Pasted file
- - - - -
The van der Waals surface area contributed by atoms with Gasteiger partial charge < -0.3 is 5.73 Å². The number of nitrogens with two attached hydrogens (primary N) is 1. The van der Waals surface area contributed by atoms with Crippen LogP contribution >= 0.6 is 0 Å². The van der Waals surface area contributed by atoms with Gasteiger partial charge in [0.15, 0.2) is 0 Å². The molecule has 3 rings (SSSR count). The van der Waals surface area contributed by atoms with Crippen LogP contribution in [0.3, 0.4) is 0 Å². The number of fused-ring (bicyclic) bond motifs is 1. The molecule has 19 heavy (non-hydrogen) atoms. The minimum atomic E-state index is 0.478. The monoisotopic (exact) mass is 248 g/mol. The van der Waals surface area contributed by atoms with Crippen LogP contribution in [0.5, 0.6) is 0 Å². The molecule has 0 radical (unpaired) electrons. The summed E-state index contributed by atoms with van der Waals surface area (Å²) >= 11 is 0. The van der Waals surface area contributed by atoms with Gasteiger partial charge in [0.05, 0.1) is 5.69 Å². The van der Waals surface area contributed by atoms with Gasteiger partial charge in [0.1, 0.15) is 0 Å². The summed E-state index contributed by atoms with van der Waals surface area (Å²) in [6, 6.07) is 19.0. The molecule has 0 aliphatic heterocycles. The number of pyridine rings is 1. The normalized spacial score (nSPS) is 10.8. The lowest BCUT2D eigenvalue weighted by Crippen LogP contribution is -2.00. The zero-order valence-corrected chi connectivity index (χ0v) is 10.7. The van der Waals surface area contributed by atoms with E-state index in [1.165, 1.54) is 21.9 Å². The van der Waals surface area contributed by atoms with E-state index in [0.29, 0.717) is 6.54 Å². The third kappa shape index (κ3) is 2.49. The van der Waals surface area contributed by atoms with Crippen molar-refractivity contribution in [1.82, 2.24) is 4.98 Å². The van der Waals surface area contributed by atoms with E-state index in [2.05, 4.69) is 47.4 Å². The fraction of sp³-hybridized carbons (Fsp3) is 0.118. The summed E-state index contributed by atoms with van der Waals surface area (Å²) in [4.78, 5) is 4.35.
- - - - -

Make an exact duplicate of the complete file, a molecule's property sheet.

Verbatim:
The van der Waals surface area contributed by atoms with Gasteiger partial charge < -0.3 is 5.73 Å². The number of nitrogens with two attached hydrogens (primary N) is 1. The van der Waals surface area contributed by atoms with Crippen LogP contribution >= 0.6 is 0 Å². The van der Waals surface area contributed by atoms with Gasteiger partial charge in [0.15, 0.2) is 0 Å². The molecule has 3 rings (SSSR count). The van der Waals surface area contributed by atoms with Crippen LogP contribution in [0.3, 0.4) is 0 Å². The number of fused-ring (bicyclic) bond motifs is 1. The molecule has 19 heavy (non-hydrogen) atoms. The minimum atomic E-state index is 0.478. The monoisotopic (exact) mass is 248 g/mol. The van der Waals surface area contributed by atoms with Crippen LogP contribution in [0.5, 0.6) is 0 Å². The molecule has 0 radical (unpaired) electrons. The summed E-state index contributed by atoms with van der Waals surface area (Å²) >= 11 is 0. The van der Waals surface area contributed by atoms with Gasteiger partial charge in [0.05, 0.1) is 5.69 Å². The van der Waals surface area contributed by atoms with Gasteiger partial charge in [0.1, 0.15) is 0 Å². The summed E-state index contributed by atoms with van der Waals surface area (Å²) in [6, 6.07) is 19.0. The molecule has 0 aliphatic heterocycles. The number of pyridine rings is 1. The normalized spacial score (nSPS) is 10.8. The lowest BCUT2D eigenvalue weighted by Crippen LogP contribution is -2.00. The zero-order valence-corrected chi connectivity index (χ0v) is 10.7. The van der Waals surface area contributed by atoms with E-state index in [1.165, 1.54) is 21.9 Å². The van der Waals surface area contributed by atoms with E-state index in [0.29, 0.717) is 6.54 Å². The third kappa shape index (κ3) is 2.49. The van der Waals surface area contributed by atoms with Crippen molar-refractivity contribution in [1.82, 2.24) is 4.98 Å². The van der Waals surface area contributed by atoms with E-state index in [2.05, 4.69) is 47.4 Å². The fraction of sp³-hybridized carbons (Fsp3) is 0.118. The summed E-state index contributed by atoms with van der Waals surface area (Å²) in [4.78, 5) is 4.35.